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When was a disconnect within sight of an air conditioner or heat pump first required?

Thursday, November 12, 2020

The National Electrical Code’s requirement that “disconnecting means shall be located within sight from, and readily accessible from the air-conditioning or refrigeration equipment” first entered the code in the 1975 edition (NEC 440.14). The 1978 NEC further clarified “within sight” cannot exceed 50 feet from the unit. “Readily accessible” means that access does not require the use of tools (other than keys), climbing over or under or removing any obstacles, or the need of a portable ladder.

    While the year that the NEC added a new requirement is easy to define, each local juridiction’s building codes don’t necessarily adopt the latest edition of the NEC immediately. The state of Florida, for example, did not make the 2011 NEC effective until mid-2015. Other jurisdictions have sometimes waited even longer to adopt a newer NEC edition and, to complicate things further, they might make amendments that exclude parts of the newest requirements. So the year when the NEC first adds or changes a requirement can be several years before your local building department adopted that edition of the code and began enforcing it.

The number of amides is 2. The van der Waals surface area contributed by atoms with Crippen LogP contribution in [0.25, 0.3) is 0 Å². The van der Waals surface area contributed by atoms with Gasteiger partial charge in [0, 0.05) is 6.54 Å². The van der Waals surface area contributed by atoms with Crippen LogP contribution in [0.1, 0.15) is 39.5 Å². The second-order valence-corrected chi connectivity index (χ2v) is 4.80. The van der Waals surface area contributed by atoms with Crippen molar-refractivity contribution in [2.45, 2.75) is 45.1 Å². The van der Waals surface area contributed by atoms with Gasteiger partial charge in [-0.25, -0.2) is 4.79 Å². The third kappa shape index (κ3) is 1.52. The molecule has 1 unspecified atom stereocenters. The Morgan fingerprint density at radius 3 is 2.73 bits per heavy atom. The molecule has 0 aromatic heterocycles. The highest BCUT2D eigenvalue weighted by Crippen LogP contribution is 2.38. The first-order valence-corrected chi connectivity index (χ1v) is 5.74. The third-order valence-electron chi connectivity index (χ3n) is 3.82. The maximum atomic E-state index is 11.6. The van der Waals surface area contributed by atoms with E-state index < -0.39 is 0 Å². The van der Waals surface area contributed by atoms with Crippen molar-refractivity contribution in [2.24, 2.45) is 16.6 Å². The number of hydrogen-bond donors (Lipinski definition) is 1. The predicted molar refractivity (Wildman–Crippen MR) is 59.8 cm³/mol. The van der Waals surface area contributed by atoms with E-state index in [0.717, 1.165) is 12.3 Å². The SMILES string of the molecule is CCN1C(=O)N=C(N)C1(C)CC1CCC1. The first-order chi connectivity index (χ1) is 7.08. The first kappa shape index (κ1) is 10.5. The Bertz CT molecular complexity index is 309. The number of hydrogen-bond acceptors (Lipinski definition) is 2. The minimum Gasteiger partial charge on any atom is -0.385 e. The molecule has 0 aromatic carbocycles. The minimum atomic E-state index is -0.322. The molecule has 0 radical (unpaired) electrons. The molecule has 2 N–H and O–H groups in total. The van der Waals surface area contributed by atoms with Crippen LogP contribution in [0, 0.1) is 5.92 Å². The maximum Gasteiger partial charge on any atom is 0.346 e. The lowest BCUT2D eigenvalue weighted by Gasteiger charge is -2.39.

The disconnect can be located on, or within, the equipment, but cannot be mounted on any panels that allow access for service or a location that obscures the equipment data plate. Where the equpment is within sight of an electrical service or distribution panel, its breaker in the panel can serve as the required disconnect. Shown below is an example of an incorrect installation.

    There also must be a 30” wide by 36” deep access area in front of the disconnect, which means that the disconnect should not be installed on a wall directly behind the condenser if the condenser would be within the access area. 

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  To learn more about heating and air conditioning systems, see these other blog posts:

How can I find out the SEER of my air conditioner? 

My air conditioner won't turn on. What's wrong? 

How can I find out the size of my air conditioner? 

How can I tell whether the condenser (outdoor unit) is an air conditioner or heat pump? 

Where is the air filter for my central air conditioner and furnace? I can’t find it? 

Does an old air conditioner use more electricity as it ages? 

How did homes stay cool in Florida before air conditioning? 

What is wrong with an air conditioner when the air flow out of the vents is low?

Why has the thermostat screen gone blank? 

Why does it take so long to cool a house when an air conditioner has been off for a while? 

Why is my air conditioner not cooling enough? 

What are the most common problems with wall/window air conditioners?  

Will closing doors reduce my heating and cooling costs? 

   Visit our HEATING AND AIR CONDITIONING and ELECTRICAL WIRING pages for other related blog posts on this subject, or go to the INDEX for a complete listing of all our articles.

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